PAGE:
HXM » Topics » 11. Financial Instruments

This excerpt taken from the HXM 20-F filed Jun 29, 2009.

11.  Financial instruments

 

Financial Instruments Related to the Senior Guaranteed Notes

 

As disclosed in Note 10, the Company’s Senior Guaranteed Notes are US dollar denominated. In order to convert the principal of the US dollar bonds to Mexican pesos, in September 2005 the Company entered into two “Principal-Only Swaps” with a notional value of US$250 million, which entitled the Company to receive this amount in 2015 in return for a payment in Mexican pesos at a fixed exchange rate of 10.83 Mexican pesos per US Dollar. As part of this agreement, the Company paid interest of 2.92% a year on the total notional amount in US dollars, in semiannual payments.

 

The Principal-Only Swap transaction did not meet hedge accounting requirements, and thus all changes in the fair value of the underlying derivative were recorded in the Company’s current earnings as a component of comprehensive financing cost within the valuation effects on derivative instruments account. As of December 31, 2007 and 2006, the fair value of this derivative was Ps. 79,098 (US$7.2 million) and Ps. 227,075 (US$20.2 million) which represented the estimated present value of future cash flows to be paid out by the Company.

 

On July 5, 2008 the Company cancelled its Principal-Only Swap by paying Ps. 54,434 (US$ 5.3 million).   No gain or loss was recorded upon cancelation of the Principal-Only Swap agreement as it was already recorded at fair value.

 

On July 6, 2008 the Company entered into new derivative instruments in order to cover the possible changes in the exchange rate of future interest payments of the Senior Guaranteed Notes for US$250 million (“Interest-Only Swap”). This new transaction also does not meet hedge accounting requirements, and thus changes in the fair value of the underlying derivative have been and will be recorded in the Company’s current earnings as a component of comprehensive financing cost within the exchange (gain) losses account. As of December 31, 2008 the fair value of this derivative was a favorable asset position of Ps. 65,975 (US$4.8 million) (see Note 9).

 

The net accumulated effect in the statement of income of the Principal-Only Swap and the Interest-Only Swap for the years ended December 31, 2008 was Ps. (90,639).

 

Other Financial Instruments

 

During the normal course of operations the Company maintains net liability positions in foreign currency (US dollars) which are originated by its operations’ short and long-term liabilities. During 2008, the Company entered into hedging derivative financial instruments that were expected to mitigate the risk associated with the exchange loss in the acquisition of foreign currencies. However, due to the recent volatility in the exchange rate between the Mexican Peso and US dollar, the Company decided to cancel and or otherwise restructure all its hedging derivative financial instruments. At December 31, 2008, the Company only has the Interest-Only Swap described above. The Company had an impact in its statement of income of approximately Ps. 404,601.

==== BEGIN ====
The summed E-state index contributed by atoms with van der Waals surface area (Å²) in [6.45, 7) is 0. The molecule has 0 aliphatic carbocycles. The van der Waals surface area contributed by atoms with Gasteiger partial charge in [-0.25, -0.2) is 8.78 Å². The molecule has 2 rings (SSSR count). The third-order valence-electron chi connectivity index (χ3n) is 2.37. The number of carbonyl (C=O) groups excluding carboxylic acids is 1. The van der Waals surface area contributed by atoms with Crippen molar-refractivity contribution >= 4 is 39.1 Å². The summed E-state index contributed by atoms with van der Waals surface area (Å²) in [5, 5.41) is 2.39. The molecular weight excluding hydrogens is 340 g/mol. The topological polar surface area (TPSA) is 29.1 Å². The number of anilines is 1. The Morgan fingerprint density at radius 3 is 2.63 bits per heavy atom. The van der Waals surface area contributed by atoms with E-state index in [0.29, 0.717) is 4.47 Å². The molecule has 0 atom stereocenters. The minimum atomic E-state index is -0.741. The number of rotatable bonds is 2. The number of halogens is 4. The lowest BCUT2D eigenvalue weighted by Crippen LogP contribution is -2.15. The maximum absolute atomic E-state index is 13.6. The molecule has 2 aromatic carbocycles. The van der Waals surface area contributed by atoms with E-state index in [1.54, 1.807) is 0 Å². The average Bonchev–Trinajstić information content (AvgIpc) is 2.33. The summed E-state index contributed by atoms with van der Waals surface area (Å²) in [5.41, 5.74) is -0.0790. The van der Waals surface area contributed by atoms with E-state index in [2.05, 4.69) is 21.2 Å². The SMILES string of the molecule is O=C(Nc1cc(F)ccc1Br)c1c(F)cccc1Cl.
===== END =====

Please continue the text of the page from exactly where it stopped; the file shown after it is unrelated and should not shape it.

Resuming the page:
The net valuation effects of financial instruments for the years ended December 31, 2008, 2007 and 2006, were Ps. 313,962, Ps. (147,977) and Ps. 101,895, respectively.

 

F-28



 

This excerpt taken from the HXM 6-K filed May 16, 2007.

11.   Financial Instruments

        In order to convert the principal of the U.S. dollar bonds to Mexican pesos, in September 2005 the Company entered into two "Principal Only Swaps" with a notional value of US$250 million, which entitles the Company to receive this amount in 2015 in return for a payment in Mexican pesos at a fixed exchange rate of Ps.10.83 per dollar. As part of the derivatives structure, the Company will pay interest of 2.92% a year on the total notional amount in U.S. dollars, in semiannual payments. The transaction is an economic hedge, but because it does not meet current hedge accounting requirements, it was classified and recorded as a trading derivative. As of December 31, 2006 and 2005, the fair value of this derivative was $218,847 (US$20.2 million) and Ps.123,047 (US$11.3 million) respectively, which represents the estimated present value of future cash flows to be paid out by the Company. This unfavorable balance does not represent cash outlay given the restructure of Principal Only Swaps. Changes in fair value are recognized in current earnings as a component of comprehensive financing cost within the exchange losses account.

EXCERPTS ON THIS PAGE:

20-F
Jun 29, 2009
6-K
May 16, 2007
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